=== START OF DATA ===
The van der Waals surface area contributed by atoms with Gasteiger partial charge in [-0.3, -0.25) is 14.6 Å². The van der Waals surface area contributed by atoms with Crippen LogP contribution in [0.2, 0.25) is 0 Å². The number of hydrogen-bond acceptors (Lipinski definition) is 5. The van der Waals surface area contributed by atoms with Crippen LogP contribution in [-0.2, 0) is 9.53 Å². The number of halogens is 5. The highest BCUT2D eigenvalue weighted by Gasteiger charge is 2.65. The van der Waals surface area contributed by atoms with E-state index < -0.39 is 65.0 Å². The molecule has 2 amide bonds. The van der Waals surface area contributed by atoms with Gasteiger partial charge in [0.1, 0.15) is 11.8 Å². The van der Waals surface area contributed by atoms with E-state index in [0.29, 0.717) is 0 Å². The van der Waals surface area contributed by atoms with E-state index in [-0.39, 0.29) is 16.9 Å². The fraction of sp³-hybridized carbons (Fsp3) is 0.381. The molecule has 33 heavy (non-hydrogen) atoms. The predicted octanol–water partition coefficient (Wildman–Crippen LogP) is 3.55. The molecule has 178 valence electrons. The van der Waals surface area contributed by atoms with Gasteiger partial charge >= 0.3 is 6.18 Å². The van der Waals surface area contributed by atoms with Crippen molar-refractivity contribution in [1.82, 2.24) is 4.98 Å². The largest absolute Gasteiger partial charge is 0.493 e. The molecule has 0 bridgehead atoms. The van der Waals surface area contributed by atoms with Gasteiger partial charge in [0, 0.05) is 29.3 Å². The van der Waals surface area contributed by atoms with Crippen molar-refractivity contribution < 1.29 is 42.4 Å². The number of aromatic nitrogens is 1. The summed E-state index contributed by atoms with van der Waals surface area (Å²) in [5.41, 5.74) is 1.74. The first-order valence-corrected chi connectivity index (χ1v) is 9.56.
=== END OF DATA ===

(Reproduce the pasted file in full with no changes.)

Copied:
The van der Waals surface area contributed by atoms with Gasteiger partial charge in [-0.3, -0.25) is 14.6 Å². The van der Waals surface area contributed by atoms with Crippen LogP contribution in [0.2, 0.25) is 0 Å². The number of hydrogen-bond acceptors (Lipinski definition) is 5. The van der Waals surface area contributed by atoms with Crippen LogP contribution in [-0.2, 0) is 9.53 Å². The number of halogens is 5. The highest BCUT2D eigenvalue weighted by Gasteiger charge is 2.65. The van der Waals surface area contributed by atoms with E-state index < -0.39 is 65.0 Å². The molecule has 2 amide bonds. The van der Waals surface area contributed by atoms with Gasteiger partial charge in [0.1, 0.15) is 11.8 Å². The van der Waals surface area contributed by atoms with E-state index in [0.29, 0.717) is 0 Å². The van der Waals surface area contributed by atoms with E-state index in [-0.39, 0.29) is 16.9 Å². The fraction of sp³-hybridized carbons (Fsp3) is 0.381. The molecule has 33 heavy (non-hydrogen) atoms. The predicted octanol–water partition coefficient (Wildman–Crippen LogP) is 3.55. The molecule has 178 valence electrons. The van der Waals surface area contributed by atoms with Gasteiger partial charge >= 0.3 is 6.18 Å². The van der Waals surface area contributed by atoms with Crippen molar-refractivity contribution in [1.82, 2.24) is 4.98 Å². The largest absolute Gasteiger partial charge is 0.493 e. The molecule has 0 bridgehead atoms. The van der Waals surface area contributed by atoms with Gasteiger partial charge in [0, 0.05) is 29.3 Å². The van der Waals surface area contributed by atoms with Crippen molar-refractivity contribution < 1.29 is 42.4 Å². The number of aromatic nitrogens is 1. The summed E-state index contributed by atoms with van der Waals surface area (Å²) in [5.41, 5.74) is 1.74. The first-order valence-corrected chi connectivity index (χ1v) is 9.56.